It doesn't take long at the Toronto International Film Festival, the biggest in the world in many ways and the one where the studios and independents showcase their Fall releases and put them through an Oscar trial run, to learn how the world works.To figure out how the ticketing system here works is another matter. Be that as it may, many of the films seem to have as their theme the inside story on how the really important things operate behind the scenes. Things that really weigh on our minds, like the looming Presidential elections. And, more importantly, baseball and the World Series.
An example of the latter is "Moneyball," Bennett Miller's adaptation of the bestseller of the same title about Billy Beane, General Manager of the Oakland Athletics. In baseball, as in politics, the received wisdom is that the team with the most money - read Yankees, or Red Sox - wins. But Beane was able to transform the lowly A's, whose salary budget was about a quarter of that of the highrollers, into a perennial playoff contender that almost, but not quite, won a championship.
How did he do it? Well in the movie version, he had the good fortune of having Brad Pitt play him. Pitt brings a Redford-esque, glamourous solidity to Beane, perhaps by his technique of nibbling on peanuts or chips in every scene. Also helping is Assistant GM Peter Brand, played in dryly hilarious geeky glory by Jonah Hill,
a Yale-educated economics whiz whose statistical approach to the game is emulated today by all those who scoffed at it back when they first broached it (the film bears more than a little resemblance to the revenge of the nerds scenario of "The Social Network," and both are co-written by Aaron Sorkin). The system that said that you spend money on wins not names, and that runs are what get you wins, and so the way you win championships is not with Jason Giambi but... Scott Hatteberg?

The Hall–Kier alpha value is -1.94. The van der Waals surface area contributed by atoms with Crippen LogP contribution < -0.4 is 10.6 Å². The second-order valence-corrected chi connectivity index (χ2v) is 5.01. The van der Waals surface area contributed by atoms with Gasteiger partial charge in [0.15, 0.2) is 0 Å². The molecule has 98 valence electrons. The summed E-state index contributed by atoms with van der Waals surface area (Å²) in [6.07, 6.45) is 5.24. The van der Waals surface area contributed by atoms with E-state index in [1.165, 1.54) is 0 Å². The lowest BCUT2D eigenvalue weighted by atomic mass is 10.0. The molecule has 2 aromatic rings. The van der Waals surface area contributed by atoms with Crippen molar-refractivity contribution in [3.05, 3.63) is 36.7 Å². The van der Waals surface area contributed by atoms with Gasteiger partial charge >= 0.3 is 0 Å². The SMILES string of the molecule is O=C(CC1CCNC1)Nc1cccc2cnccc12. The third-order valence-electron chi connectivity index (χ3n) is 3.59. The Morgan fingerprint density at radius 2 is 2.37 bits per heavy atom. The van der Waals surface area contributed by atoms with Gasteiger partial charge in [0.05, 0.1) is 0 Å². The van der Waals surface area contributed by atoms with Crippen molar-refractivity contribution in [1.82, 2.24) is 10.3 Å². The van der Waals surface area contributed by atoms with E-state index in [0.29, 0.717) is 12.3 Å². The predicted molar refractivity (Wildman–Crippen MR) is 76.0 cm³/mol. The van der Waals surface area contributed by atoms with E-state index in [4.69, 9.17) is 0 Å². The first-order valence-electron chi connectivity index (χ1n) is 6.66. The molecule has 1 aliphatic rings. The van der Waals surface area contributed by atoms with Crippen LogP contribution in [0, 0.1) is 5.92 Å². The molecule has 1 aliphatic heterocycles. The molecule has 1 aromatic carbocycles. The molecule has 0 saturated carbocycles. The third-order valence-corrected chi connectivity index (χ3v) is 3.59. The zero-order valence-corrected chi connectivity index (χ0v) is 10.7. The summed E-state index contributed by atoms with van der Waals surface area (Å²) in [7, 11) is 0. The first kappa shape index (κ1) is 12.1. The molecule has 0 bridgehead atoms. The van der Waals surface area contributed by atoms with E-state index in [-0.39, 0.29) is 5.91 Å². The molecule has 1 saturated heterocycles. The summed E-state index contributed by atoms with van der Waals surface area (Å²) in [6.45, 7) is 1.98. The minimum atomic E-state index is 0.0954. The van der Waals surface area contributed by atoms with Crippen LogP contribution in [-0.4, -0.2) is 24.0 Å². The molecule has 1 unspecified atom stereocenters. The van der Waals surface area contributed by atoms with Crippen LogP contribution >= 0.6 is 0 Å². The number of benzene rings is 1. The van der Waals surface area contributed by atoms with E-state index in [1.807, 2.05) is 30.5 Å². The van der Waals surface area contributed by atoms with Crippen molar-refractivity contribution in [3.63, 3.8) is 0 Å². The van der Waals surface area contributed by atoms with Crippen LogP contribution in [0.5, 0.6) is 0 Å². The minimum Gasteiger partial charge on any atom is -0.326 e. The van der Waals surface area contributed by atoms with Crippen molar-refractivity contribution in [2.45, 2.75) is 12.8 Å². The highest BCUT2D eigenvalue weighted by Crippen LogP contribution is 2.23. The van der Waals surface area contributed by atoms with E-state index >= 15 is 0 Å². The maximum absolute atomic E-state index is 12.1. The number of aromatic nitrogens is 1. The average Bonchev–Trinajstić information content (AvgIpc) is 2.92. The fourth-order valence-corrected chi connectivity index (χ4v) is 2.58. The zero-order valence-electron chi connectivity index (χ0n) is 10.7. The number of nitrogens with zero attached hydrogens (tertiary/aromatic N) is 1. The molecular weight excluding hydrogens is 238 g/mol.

One of those scoffers was the A's own manager Art Howe, played here by Philip Seymour Hoffman,
who looks distressingly more like Don Zimmer.
In George Clooney's follow-up to "Goodnight, and Good Luck"(2005), "The Ides of March," Hoffman plays Paul, the veteran, cynical, chain-smoking campaign head for Governor Mike Morris (Clooney), the charismatic Democratic hopeful who just needs to win the Ohio Primary to lock up the nomination. Which in this not quite real world automatically means the Presidency, since the only candidates the Republicans can field are a bunch of dingbats (these days maybe more of an asset than a liability). Even more cynical than Paul is their opponent's handler, Tom, played by Paul Giamatti. Tom has one of the best moments in the movie, in which he points out that the Democrats won't win until they adopt the same ruthless tactics as the Republicans; they need to "get down in the dirt with the elephants." That doesn't play well with Morris, apparently, nor with Paul's idealistic assistant, Steve, played by Ryan Gosling.
Timely stuff -- if it had been made prior to, say, "Advise and Consent" (1962) and perhaps with too many shades of "Primary Colors" to be fully relevant. But it does remind you, as Tom notes, that elections have nothing to do with democracy, and everything about winning.